Can 3-child policy solve China’s shrinking workforce and aging?

June 08, 2021 10:18
Photo: Xinhua

Four decades ago, China entranced the world as its then paramount leader Deng Xiaoping opened up the country to foreign investors and focused on modernization. Part of his strategy was a blanket one-child policy to ensure that economic development would not be nullified by an exploding population which, at the time, was nearing a billion people.

The one-child policy was implemented through draconian acts, including very late-term abortions, forcible sterilization and grossly humiliating treatment of hundreds of millions of women. At the household level, many girl babies were killed or abandoned in the hope that the next one would be a boy. Some lucky ones were adopted by foreign couples.

For over three decades, the Communist party refused to budge, even though it had long been obvious that the policy was resulting in a large discrepancy in sex ratios at birth. Today, there are 30 million men with no chance of getting a wife because the women were never born.

The party boasted that its measures prevented 400 million potential births, thereby greatly reducing shortages of food and water and minimizing costs to the environment. But it has not measured the price paid in human terms.

Now, the chickens are coming home to roost, with an aging population, a shrinking workforce and an urban pension system in danger of collapse. The Communist party, admitting no mistake on its part, five years ago announced a “two-child policy,” which hasn’t had the desired result. Last month, it announced a “three-child policy.” But women who refused to have a second child won’t be enticed by the prospect of a third.

The problem is that there are proportionately far fewer women today than in 1979, before the “one-child policy” was imposed. Preference for boys means that fewer girls were born, and reduced females naturally led to fewer children.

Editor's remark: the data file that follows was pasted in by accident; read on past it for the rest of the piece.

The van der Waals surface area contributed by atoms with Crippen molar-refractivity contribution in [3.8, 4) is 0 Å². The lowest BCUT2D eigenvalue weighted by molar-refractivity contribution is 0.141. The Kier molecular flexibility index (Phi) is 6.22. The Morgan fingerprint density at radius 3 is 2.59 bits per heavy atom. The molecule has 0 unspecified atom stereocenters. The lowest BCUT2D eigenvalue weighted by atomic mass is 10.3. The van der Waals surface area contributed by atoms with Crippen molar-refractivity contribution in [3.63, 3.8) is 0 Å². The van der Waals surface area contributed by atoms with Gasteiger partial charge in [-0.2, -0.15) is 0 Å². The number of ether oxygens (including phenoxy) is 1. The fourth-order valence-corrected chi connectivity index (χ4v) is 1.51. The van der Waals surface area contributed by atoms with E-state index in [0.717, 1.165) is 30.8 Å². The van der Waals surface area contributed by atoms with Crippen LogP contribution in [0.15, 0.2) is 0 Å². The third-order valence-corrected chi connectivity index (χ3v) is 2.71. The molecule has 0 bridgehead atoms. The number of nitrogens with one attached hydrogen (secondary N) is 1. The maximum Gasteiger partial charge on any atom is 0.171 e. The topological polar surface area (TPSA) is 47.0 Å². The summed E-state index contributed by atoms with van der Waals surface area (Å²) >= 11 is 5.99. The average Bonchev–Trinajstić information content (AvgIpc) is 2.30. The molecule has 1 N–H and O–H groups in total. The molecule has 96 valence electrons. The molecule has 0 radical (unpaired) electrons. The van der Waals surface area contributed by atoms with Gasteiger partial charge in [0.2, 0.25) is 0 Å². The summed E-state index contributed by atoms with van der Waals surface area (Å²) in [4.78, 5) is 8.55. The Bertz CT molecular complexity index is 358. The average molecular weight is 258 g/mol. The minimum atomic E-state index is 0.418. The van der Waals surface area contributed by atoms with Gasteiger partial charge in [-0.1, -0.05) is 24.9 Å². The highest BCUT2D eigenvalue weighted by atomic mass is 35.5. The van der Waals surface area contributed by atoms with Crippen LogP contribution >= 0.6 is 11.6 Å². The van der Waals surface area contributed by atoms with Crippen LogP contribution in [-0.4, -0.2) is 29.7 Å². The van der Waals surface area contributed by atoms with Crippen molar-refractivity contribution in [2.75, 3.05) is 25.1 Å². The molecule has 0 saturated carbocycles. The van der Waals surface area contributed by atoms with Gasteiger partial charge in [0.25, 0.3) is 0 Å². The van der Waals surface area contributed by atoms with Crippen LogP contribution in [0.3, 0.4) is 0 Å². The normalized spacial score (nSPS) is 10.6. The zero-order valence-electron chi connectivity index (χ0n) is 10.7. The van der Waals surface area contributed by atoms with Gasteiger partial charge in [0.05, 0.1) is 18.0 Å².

This process went on from one generation to another. Sex-selected births resulted in proportionately fewer girls in every cohort.

Today’s women of child-bearing age have had drilled into them the virtue of late marriage and delayed arrival of any baby. It will be difficult for the party to undo its own propaganda now to encourage more births.

The slowing in population growth is obvious. Lasts month, China’s National Bureau of Statistics reported based on the latest census findings that there were 12 million births in 2020, down significantly from 18 million in 2016 and the lowest number since the 1960s.

China has now a fertility rate of 1.3 children per woman, well below the replacement level of 2.1.

To be sure, China is not the only country facing an aging problem. Other societies, such as Japan and South Korea in Asia as well as Germany and Italy in Europe, also face severe aging problems.

But those are developed countries, which have lower fertility levels. China is still a developing country. More than 600 million people, or roughly 40% of the population, live on $140 per month or less.

The working-age population has been declining since 2012, with dire implications for growth.

Other countries, perhaps, can replace quantity with quality, but according to a new book “Invisible China” by Scott Rozelle and Natalie Hell, the Chinese labor force has one of the lowest levels of education of any comparable country, with only 30% of workers having completed high school.

China has simply not invested enough in its people. As a result, China is aging before it can become rich.

That is in large part a self-inflicted problem. In fact, the Chinese government acknowledged in 2016 – the year the “one child policy” ended – that China’s pace of aging was significantly higher than the world average.

One problem is that the party views people not as individual human beings but as tools to be manipulated to suit party policy at different times.

The party holds up as role model the soldier Lei Feng, who supposedly wrote in his diary, “My only ambition is to be a rustless screw for the great cause of revolution.”

As for women, Chinese leader Xi Jinping made it clear on International Women’s Day how the party sees their role. “Without women,” he said, “there would be no continuity of the human race.” Would he have said the same thing about men?

Even now, the government insists on intruding into private matters, including childbirth. At a time when the party wants more births, it still makes it illegal to have a fourth baby.

The party wants to let the Chinese people know that it is in charge of their lives, not they.

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Frank Ching opened The Wall Street Journal’s Bureau in China in 1979. He is now a Hong Kong-based writer on Chinese affairs.